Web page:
Progress on existing programs and new initiatives.
At the third Central American Renewable Energy Forum (CAREF) in New York City, New York, the U.S. Government announced progress on existing programs and new initiatives between the United States, Brazil, and Colombia, with Central American governments, in collaboration with the Organization of American States, Inter-American Development Bank (IDB), and World Bank, as part of the Energy and Climate Partnership of the Americas (ECPA) and U.S.-Brazil Biofuels Cooperation. For more information about ECPA, please visit www.ecpamericas.org and www.whitehouse.gov/sites/default/files/ecpa_factsheet.pdf.
- Advancing Power Sector Integration: The U.S. Department of State and U.S. Agency for International Development (USAID) are providing nearly $7 million in ongoing and planned new funding to facilitate clean energy uptake and support the SIEPAC initiative in Central America. Ongoing work includes a grant to the Institute of the Americas on the Central American Electrical Interconnection System (SIEPAC from its acronym in Spanish) and a grant to the National Association of Regulatory Utility Commissioners to strengthen the capacity of energy regulatory bodies and regional associations such as the Regional Association of Central American Energy Regulators.
- Accelerating Private Finance in Renewable Energy: The Department of State and USAID announced a new partnership with the Private Finance Advisory Network (PFAN) to accelerate private finance in renewable energy projects in Central America. For more information about PFAN, please visit http://www.cti-pfan.net/.
- Increasing Access to Renewable Energy: The Department of State noted ongoing assistance that some Central American countries receive under ECPA from the U.S. Department of Agriculture on bioenergy and U.S. Peace Corps to promote clean cookstoves and small-scale renewable energy technologies in rural communities.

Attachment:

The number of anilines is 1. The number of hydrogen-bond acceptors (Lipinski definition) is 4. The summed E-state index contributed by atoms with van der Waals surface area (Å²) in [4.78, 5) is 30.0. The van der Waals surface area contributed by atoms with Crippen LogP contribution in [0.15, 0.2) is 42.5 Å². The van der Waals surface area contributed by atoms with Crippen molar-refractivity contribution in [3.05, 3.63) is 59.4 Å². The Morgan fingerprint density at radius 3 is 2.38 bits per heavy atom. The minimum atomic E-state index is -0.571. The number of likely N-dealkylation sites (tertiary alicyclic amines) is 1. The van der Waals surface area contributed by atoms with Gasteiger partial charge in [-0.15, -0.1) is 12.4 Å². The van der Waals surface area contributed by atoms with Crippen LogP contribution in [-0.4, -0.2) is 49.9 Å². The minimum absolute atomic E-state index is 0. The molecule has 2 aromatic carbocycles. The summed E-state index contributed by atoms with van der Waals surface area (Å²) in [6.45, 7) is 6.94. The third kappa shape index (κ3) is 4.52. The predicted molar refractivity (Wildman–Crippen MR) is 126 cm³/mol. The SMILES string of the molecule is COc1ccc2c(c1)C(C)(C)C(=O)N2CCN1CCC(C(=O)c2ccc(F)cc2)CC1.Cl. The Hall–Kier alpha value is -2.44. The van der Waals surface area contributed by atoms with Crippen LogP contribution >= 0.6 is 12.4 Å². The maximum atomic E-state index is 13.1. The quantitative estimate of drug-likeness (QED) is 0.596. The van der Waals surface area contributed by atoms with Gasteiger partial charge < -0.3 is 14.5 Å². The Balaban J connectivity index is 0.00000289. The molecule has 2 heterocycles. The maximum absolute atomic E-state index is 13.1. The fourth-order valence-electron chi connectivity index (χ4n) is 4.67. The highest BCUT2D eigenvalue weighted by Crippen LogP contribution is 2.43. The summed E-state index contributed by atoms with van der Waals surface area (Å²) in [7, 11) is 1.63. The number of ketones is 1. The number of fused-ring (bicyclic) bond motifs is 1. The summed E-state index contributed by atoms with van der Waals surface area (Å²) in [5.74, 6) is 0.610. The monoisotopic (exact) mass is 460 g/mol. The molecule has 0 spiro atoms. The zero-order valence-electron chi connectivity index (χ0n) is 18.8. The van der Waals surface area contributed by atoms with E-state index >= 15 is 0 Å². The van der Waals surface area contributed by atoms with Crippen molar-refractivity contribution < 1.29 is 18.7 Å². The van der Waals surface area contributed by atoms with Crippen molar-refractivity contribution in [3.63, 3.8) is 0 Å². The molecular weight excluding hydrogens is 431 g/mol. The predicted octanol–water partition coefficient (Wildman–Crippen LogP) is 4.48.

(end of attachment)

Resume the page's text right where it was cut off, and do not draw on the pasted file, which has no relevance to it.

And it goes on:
- Promoting Energy Efficiency: In support of ECPA, the U.S. Department of Energy is supporting Costa Rica’s development of a regional energy efficiency center with technical assistance from the National Renewable Energy Laboratory (NREL). The Energy Efficiency Centers’s partners have developed a business plan to help Costa Rica and the region reduce growth rates in energy demand and greenhouse gas emissions by increasing efficiency in energy supply and consumption. NREL experts will conduct the EEC’s first “train the trainers” energy auditing course on July 18-22, 2011.
- The Government of Colombia offered its continued support to provide technical assistance to Central America to promote SIEPAC.
- The Government of Brazil reaffirmed its intention to host an ECPA ministerial meeting in the future where leaders will discuss progress made across the hemisphere in promoting energy and climate change cooperation. The United States and Brazil also reaffirmed their commitment to advance biofuels in Central America, noting the June 1, 2011 U.S.-Brazil Biofuels Steering Group meeting, where both governments discussed priorities, including deploying an additional $3 million in U.S. technical assistance to partner countries, including in Central America. The United States, Brazil, and SICA also discussed the possibility of Central American participation in the Global Bioenergy Partnership, which offers the potential for collaboration on standards and sustainability.
- The Inter-American Development Bank has been a major supporter of the Central America Power Sector Integration process providing financing for the construction of the SIEPAC transmission system, the interconnection between Guatemala and Mexico, as well as resources to develop the institutions and regulation required for the creation and implementation of the Electricity Regional Market. The IDB has reaffirmed its commitment with the integration process.
- The World Bank offered its continued policy, regulatory, and technical support for the Central American power sector integration effort, and presented a report to the ministers entitled “Regional Power Integration: Structural and Regulatory Challenges.”
Source: U.S. Department of State